Yeah it kinda sucks... Wonder if there'd be much difference.
Someone should make a version with and without the filter.biggrin.gif
post #1626 of 2487
Quote:
Originally Posted by zilch0md View Post
 

Yes, indeed!  But I was astonished to discover that motion picture audio deprives us of so much FR, with no evidence of complaint from movie-going, DVD- and BD-renting audiophiles (like me).

 

Would that be from this link?

post #1627 of 2487
Quote:
Originally Posted by zilch0md View Post
 

Yes, indeed!  But I was astonished to discover that motion picture audio deprives us of so much FR, with no evidence of complaint from movie-going, DVD- and BD-renting audiophiles (like me).

 

There have been hundreds if not thousands of movies measured spectrographically over at AVS.  I can say with 100% confidence that the graph above does not represent the output seen in any of the measured movies.  Don't know where the chart above came from, but it in no way represents reality.

post #1628 of 2487
Quote:
Originally Posted by griff2 View Post
 

 

Would that be from this link?

 

Yes - or from the link I provided above:

 

post #1629 of 2487
Quote:
Originally Posted by bfreedma View Post
 

 

There have been hundreds if not thousands of movies measured spectrographically over at AVS.  I can say with 100% confidence that the graph above does not represent the output seen in any of the measured movies.  Don't know where the chart above came from, but it in no way represents reality.

 

That's good news!

 

I just dug deeper and discovered that Mark Walberg's graphic (the chart in question) is derived from a graphic seen in the article his article has hyperlinked from "the editors guild website".  On reading that article, don't miss scrolling to the bottom of the page, where you can see it was written 13 years ago!  And, reading that article, it's obvious that the so-called "Academy Curve" illustrates what was happening with motion picture audio "in the 1930's".  Sheesh!  Talk about an outdated reference!  Even the so-called "X-Curve" represents state-of-the-art motion picture audio "in the late 70's."  It's plain as day in the caption under the graphic that Mark Walberg borrowed for his article!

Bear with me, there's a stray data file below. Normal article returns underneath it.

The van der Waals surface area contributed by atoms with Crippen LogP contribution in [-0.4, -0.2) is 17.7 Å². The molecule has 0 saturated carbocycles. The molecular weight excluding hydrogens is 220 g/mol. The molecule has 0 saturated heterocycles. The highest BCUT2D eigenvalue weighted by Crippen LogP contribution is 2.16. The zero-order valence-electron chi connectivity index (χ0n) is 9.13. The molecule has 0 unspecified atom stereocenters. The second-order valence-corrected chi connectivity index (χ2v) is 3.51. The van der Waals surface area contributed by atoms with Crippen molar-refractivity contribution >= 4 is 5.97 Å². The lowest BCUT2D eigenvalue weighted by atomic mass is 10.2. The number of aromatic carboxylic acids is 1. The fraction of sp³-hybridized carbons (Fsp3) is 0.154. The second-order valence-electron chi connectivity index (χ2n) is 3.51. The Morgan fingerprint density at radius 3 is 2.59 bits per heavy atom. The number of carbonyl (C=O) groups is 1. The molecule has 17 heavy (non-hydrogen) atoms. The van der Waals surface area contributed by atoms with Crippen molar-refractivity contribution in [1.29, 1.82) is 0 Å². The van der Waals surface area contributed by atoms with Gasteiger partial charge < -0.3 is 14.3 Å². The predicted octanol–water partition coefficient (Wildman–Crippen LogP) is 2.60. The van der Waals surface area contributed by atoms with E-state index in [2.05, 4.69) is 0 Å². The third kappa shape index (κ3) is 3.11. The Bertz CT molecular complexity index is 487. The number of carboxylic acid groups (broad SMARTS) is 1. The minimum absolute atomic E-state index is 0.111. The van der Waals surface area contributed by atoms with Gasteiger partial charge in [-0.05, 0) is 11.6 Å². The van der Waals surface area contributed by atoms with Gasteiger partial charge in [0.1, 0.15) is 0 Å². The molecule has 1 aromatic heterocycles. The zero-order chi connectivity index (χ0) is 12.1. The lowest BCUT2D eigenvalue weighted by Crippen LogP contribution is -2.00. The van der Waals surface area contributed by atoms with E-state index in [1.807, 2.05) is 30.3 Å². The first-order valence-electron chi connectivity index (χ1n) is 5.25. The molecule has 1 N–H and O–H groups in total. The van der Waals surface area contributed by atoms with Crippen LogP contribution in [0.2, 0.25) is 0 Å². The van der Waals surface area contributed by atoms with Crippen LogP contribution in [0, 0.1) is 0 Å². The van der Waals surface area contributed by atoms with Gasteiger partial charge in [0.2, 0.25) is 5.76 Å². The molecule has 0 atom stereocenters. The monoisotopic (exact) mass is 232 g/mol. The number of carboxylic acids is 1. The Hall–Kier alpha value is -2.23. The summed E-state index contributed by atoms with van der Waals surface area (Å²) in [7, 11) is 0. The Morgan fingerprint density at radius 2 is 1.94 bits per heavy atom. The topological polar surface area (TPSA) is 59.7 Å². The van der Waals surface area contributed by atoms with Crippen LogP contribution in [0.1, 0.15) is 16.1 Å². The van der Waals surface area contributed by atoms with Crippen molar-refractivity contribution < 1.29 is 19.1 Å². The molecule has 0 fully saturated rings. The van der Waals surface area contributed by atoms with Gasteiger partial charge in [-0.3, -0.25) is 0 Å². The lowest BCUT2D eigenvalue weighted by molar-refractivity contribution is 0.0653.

My apologies for wasting everyone's time with Dr. Waldrep's interpretation of that dated article.

 

Mike

post #1630 of 2487
Quote:
Originally Posted by zilch0md View Post
 

 

That's good news!

 

I just dug deeper and discovered that Mark Walberg's graphic (the chart in question) is derived from a graphic seen in the article his article has hyperlinked from "the editors guild website".  On reading that article, don't miss scrolling to the bottom of the page, where you can see it was written 13 years ago!  And, reading that article, it's obvious that the so-called "Academy Curve" illustrates what was happening with motion picture audio "in the 1930's".  Sheesh!  Talk about an outdated reference!  Even the so-called "X-Curve" represents state-of-the-art motion picture audio "in the late 70's."  It's plain as day in the caption under the graphic that Mark Walberg borrowed for his article!

 

My apologies for wasting everyone's time with Dr. Waldrep's interpretation of that dated article.

 

Mike